Clericalism is a recurring sin in Methodism, and there is a United Methodist version of it which must be discarded by a new Methodism. Our Methodist Protestant ancestors left us a heritage of collaboration and shared authority between the laity and clergy.

3. A Different Form of Itinerancy—The crux of the Methodist Protestant practices was a check on episcopal authority. Before the separation, Reformers advocated for presiding elders to be nominated by bishops and then elected by the annual conference. Later, in the new denomination, circuit riders had the right to appeal their appointments. They allowed each annual conference to “adopt its own mode of stationing the preachers” and they elected an annual conference president to administer the process. They did not have bishops.

     One of the most vexing problems in the United Methodist Church is the dysfunction of appointment-making. We need a new form of itinerancy that gives real power to the laity in the decision making and puts the needs of the local church front and center. The witness of our Methodist Protestant predecessors tells us that there are other alternatives that are part of our heritage.

4. A Caution about How to Address Controversial Issues—The issue of slavery followed them into the new denomination as the controversy heated up in the 1830s. Their solution: let each annual conference decide. That did not stop the issue from resurfacing at General Conference. In 1842 when they turned it over to the authority of the annual conferences, they equivocated on whether to call it a sin. They passed this weak resolution: “The holding of slaves is not, under all circumstances, a sin against God; yet, in our opinion, under some circumstance, it is sinful, and in such cases should be discouraged….the General Conference does not feel authorized by the Constitution, to legislate on the subject of slavery.” By 1858 it divided them as much as it did the Methodist Episcopals.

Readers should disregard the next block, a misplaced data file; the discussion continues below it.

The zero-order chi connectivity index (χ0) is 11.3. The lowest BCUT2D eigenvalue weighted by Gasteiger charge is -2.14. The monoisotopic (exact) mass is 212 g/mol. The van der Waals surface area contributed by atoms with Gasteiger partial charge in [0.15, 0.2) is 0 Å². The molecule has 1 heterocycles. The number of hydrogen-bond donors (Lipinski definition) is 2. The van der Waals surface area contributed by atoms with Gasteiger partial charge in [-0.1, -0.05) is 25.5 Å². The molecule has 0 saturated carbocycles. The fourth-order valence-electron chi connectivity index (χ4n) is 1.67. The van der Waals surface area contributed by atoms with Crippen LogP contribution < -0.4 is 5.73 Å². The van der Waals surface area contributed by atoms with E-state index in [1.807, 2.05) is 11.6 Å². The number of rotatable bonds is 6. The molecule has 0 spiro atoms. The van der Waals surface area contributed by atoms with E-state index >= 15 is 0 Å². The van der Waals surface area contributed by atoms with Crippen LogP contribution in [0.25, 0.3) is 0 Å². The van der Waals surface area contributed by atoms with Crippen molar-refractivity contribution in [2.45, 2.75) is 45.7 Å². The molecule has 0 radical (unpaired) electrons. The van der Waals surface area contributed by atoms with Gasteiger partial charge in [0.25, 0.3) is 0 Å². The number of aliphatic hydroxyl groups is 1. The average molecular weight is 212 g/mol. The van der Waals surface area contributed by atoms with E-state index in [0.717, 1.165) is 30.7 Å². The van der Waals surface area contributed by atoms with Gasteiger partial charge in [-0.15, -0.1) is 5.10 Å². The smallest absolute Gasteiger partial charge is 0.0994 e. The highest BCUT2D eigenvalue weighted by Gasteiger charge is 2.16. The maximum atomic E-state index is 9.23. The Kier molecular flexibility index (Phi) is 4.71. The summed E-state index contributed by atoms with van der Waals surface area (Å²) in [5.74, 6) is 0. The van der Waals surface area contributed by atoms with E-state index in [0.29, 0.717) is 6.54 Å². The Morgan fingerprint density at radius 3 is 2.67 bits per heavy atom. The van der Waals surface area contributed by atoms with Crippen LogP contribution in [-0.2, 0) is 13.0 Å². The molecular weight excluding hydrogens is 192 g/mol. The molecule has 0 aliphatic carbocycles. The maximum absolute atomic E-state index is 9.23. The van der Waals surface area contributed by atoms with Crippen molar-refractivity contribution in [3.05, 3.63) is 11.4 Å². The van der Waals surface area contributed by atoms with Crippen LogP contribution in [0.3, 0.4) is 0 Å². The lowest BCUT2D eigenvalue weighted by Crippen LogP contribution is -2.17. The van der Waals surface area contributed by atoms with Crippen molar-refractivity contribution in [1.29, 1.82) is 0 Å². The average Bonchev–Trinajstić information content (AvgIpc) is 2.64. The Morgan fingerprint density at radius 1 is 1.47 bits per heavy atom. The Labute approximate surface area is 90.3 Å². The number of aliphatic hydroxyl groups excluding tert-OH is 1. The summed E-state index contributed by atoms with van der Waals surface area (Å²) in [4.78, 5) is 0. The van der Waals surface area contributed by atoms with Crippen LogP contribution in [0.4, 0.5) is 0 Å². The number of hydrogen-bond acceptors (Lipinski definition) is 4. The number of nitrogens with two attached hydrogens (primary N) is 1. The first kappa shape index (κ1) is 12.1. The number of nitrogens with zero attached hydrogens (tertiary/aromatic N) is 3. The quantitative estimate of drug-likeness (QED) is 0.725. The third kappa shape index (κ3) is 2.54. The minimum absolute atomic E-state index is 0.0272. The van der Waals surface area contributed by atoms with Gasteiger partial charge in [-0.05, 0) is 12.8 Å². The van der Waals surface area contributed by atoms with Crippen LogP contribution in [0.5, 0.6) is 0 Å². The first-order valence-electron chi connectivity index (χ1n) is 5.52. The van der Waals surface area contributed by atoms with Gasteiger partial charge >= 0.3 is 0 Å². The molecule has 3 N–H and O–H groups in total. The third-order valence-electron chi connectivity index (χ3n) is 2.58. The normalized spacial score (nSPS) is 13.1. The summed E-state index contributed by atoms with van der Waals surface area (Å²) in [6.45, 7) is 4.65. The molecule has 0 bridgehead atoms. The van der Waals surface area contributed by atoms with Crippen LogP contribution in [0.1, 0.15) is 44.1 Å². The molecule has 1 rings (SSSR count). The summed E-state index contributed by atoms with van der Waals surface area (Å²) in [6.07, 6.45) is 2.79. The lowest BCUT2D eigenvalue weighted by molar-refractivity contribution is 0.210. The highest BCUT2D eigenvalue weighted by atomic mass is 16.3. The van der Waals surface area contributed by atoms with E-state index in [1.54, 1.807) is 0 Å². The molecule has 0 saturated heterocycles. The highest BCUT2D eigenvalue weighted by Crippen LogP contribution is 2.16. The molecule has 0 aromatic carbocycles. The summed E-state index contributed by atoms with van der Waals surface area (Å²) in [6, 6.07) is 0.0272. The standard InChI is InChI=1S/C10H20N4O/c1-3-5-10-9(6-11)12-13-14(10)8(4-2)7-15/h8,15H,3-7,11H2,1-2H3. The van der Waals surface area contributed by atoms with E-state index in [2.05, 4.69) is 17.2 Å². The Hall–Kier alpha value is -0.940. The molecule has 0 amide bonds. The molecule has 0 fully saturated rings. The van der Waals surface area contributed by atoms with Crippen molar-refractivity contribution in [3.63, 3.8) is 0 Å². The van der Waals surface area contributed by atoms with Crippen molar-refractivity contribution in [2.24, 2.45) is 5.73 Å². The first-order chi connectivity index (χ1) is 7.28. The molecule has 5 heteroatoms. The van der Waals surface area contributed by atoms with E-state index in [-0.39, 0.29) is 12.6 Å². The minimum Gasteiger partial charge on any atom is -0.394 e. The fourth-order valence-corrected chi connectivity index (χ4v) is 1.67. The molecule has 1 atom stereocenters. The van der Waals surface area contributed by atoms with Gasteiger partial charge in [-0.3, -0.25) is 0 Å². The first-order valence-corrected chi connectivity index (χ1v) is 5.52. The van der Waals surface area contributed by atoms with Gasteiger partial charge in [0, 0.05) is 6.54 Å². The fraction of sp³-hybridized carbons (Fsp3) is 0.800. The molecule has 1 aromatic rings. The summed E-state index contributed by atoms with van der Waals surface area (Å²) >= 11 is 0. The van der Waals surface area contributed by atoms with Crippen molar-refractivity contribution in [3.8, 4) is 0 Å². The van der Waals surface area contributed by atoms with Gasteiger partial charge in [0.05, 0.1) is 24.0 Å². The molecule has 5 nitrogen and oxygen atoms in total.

In addition, they wrestled with how far to follow the logic of their democratic principles. They debated back and forth deleting the word “white” when referring to suffrage for laymen in the church. As for women’s suffrage in the church, the northern branch agreed to delete the word “male” in the Constitution and directed the right of women to vote in church affairs in 1862. When they reunited after the Civil War in 1877 the issue of women’s and African American suffrage came up. They affirmed an imprecise affirmation and then in a resolution specified how each annual conference was to handle it: “[the Constitution] means that no person who enjoys the right of suffrage and eligibility to office in the State shall be deprived of these rights in the church.” But for those annual conferences in states where women’s suffrage is not the law, the annual conference could grant them.

     At the end of the day, you cannot defer dealing with a controversial issue for the sake of unity. Unity at all cost has not served the United Methodist Church well. A new Methodism must be clear from the outset about its commitment to inclusion, both in its rhetoric and its practices.